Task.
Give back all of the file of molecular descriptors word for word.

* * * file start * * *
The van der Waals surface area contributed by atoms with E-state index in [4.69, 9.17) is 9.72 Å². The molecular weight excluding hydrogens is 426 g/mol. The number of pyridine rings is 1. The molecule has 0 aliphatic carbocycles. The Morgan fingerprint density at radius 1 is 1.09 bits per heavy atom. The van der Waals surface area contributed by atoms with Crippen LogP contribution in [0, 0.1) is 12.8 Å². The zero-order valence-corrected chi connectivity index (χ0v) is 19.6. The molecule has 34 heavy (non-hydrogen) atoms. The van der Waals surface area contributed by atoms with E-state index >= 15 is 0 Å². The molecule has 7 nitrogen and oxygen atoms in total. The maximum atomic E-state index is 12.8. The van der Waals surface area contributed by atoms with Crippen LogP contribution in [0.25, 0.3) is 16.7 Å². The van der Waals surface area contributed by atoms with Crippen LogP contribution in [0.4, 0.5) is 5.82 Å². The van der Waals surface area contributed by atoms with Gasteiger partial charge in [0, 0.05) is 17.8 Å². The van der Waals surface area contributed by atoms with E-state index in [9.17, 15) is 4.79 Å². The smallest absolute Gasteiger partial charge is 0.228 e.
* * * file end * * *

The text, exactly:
The van der Waals surface area contributed by atoms with E-state index in [4.69, 9.17) is 9.72 Å². The molecular weight excluding hydrogens is 426 g/mol. The number of pyridine rings is 1. The molecule has 0 aliphatic carbocycles. The Morgan fingerprint density at radius 1 is 1.09 bits per heavy atom. The van der Waals surface area contributed by atoms with Crippen LogP contribution in [0, 0.1) is 12.8 Å². The zero-order valence-corrected chi connectivity index (χ0v) is 19.6. The molecule has 34 heavy (non-hydrogen) atoms. The van der Waals surface area contributed by atoms with E-state index >= 15 is 0 Å². The molecule has 7 nitrogen and oxygen atoms in total. The maximum atomic E-state index is 12.8. The van der Waals surface area contributed by atoms with Crippen LogP contribution in [0.25, 0.3) is 16.7 Å². The van der Waals surface area contributed by atoms with Crippen LogP contribution in [0.4, 0.5) is 5.82 Å². The van der Waals surface area contributed by atoms with Gasteiger partial charge in [0, 0.05) is 17.8 Å². The van der Waals surface area contributed by atoms with E-state index in [9.17, 15) is 4.79 Å². The smallest absolute Gasteiger partial charge is 0.228 e.